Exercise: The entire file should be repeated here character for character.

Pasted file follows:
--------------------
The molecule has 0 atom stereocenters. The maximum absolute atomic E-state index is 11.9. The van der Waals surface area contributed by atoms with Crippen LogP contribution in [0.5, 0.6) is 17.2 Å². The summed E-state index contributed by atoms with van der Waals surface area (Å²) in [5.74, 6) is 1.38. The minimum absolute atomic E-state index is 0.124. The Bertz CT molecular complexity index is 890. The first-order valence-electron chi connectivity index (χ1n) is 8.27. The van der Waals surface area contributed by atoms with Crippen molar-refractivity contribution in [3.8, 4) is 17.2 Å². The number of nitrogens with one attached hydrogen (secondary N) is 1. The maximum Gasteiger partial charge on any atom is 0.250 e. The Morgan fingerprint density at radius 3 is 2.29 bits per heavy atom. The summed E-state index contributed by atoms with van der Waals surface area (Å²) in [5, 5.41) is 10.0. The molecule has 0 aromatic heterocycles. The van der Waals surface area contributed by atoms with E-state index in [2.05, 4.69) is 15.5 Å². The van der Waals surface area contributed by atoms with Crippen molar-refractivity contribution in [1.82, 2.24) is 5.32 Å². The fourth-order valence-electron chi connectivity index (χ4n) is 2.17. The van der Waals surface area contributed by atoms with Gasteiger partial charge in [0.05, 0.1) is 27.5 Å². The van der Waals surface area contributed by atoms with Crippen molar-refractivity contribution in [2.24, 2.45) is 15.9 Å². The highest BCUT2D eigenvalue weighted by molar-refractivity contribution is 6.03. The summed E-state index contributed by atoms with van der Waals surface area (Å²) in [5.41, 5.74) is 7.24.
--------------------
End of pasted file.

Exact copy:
The molecule has 0 atom stereocenters. The maximum absolute atomic E-state index is 11.9. The van der Waals surface area contributed by atoms with Crippen LogP contribution in [0.5, 0.6) is 17.2 Å². The summed E-state index contributed by atoms with van der Waals surface area (Å²) in [5.74, 6) is 1.38. The minimum absolute atomic E-state index is 0.124. The Bertz CT molecular complexity index is 890. The first-order valence-electron chi connectivity index (χ1n) is 8.27. The van der Waals surface area contributed by atoms with Crippen molar-refractivity contribution in [3.8, 4) is 17.2 Å². The number of nitrogens with one attached hydrogen (secondary N) is 1. The maximum Gasteiger partial charge on any atom is 0.250 e. The Morgan fingerprint density at radius 3 is 2.29 bits per heavy atom. The summed E-state index contributed by atoms with van der Waals surface area (Å²) in [5, 5.41) is 10.0. The molecule has 0 aromatic heterocycles. The van der Waals surface area contributed by atoms with E-state index in [2.05, 4.69) is 15.5 Å². The van der Waals surface area contributed by atoms with Crippen molar-refractivity contribution in [1.82, 2.24) is 5.32 Å². The fourth-order valence-electron chi connectivity index (χ4n) is 2.17. The van der Waals surface area contributed by atoms with Gasteiger partial charge in [0.05, 0.1) is 27.5 Å². The van der Waals surface area contributed by atoms with Crippen molar-refractivity contribution in [2.24, 2.45) is 15.9 Å². The highest BCUT2D eigenvalue weighted by molar-refractivity contribution is 6.03. The summed E-state index contributed by atoms with van der Waals surface area (Å²) in [5.41, 5.74) is 7.24.